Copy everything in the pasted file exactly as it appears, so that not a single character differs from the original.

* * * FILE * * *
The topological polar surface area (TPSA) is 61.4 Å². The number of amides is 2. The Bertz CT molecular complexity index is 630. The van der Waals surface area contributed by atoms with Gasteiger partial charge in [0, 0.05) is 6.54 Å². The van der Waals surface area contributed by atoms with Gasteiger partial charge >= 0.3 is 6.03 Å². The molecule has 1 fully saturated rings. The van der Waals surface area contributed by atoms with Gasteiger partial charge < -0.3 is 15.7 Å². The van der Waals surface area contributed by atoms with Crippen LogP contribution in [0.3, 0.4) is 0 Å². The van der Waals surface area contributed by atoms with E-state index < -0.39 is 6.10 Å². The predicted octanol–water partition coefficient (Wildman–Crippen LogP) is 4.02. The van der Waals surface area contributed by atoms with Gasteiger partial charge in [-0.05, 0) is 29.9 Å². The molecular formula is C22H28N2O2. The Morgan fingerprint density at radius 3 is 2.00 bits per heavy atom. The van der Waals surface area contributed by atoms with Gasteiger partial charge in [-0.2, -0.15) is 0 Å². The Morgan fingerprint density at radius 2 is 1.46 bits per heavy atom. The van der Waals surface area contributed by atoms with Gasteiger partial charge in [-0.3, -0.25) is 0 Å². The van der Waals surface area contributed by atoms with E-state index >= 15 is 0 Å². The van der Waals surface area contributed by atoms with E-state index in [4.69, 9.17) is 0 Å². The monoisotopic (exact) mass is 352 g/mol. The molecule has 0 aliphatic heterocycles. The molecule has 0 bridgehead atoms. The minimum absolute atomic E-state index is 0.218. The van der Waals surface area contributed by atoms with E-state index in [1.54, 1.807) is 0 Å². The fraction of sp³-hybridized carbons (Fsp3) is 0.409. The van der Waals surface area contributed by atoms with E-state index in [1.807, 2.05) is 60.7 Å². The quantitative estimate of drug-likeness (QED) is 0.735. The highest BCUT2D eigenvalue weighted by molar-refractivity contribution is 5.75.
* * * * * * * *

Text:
The topological polar surface area (TPSA) is 61.4 Å². The number of amides is 2. The Bertz CT molecular complexity index is 630. The van der Waals surface area contributed by atoms with Gasteiger partial charge in [0, 0.05) is 6.54 Å². The van der Waals surface area contributed by atoms with Gasteiger partial charge >= 0.3 is 6.03 Å². The molecule has 1 fully saturated rings. The van der Waals surface area contributed by atoms with Gasteiger partial charge < -0.3 is 15.7 Å². The van der Waals surface area contributed by atoms with Crippen LogP contribution in [0.3, 0.4) is 0 Å². The van der Waals surface area contributed by atoms with E-state index < -0.39 is 6.10 Å². The predicted octanol–water partition coefficient (Wildman–Crippen LogP) is 4.02. The van der Waals surface area contributed by atoms with Gasteiger partial charge in [-0.05, 0) is 29.9 Å². The molecular formula is C22H28N2O2. The Morgan fingerprint density at radius 3 is 2.00 bits per heavy atom. The van der Waals surface area contributed by atoms with Gasteiger partial charge in [-0.2, -0.15) is 0 Å². The Morgan fingerprint density at radius 2 is 1.46 bits per heavy atom. The van der Waals surface area contributed by atoms with Gasteiger partial charge in [-0.3, -0.25) is 0 Å². The van der Waals surface area contributed by atoms with E-state index >= 15 is 0 Å². The van der Waals surface area contributed by atoms with E-state index in [4.69, 9.17) is 0 Å². The monoisotopic (exact) mass is 352 g/mol. The molecule has 0 aliphatic heterocycles. The molecule has 0 bridgehead atoms. The minimum absolute atomic E-state index is 0.218. The van der Waals surface area contributed by atoms with E-state index in [1.54, 1.807) is 0 Å². The fraction of sp³-hybridized carbons (Fsp3) is 0.409. The van der Waals surface area contributed by atoms with E-state index in [1.807, 2.05) is 60.7 Å². The quantitative estimate of drug-likeness (QED) is 0.735. The highest BCUT2D eigenvalue weighted by molar-refractivity contribution is 5.75.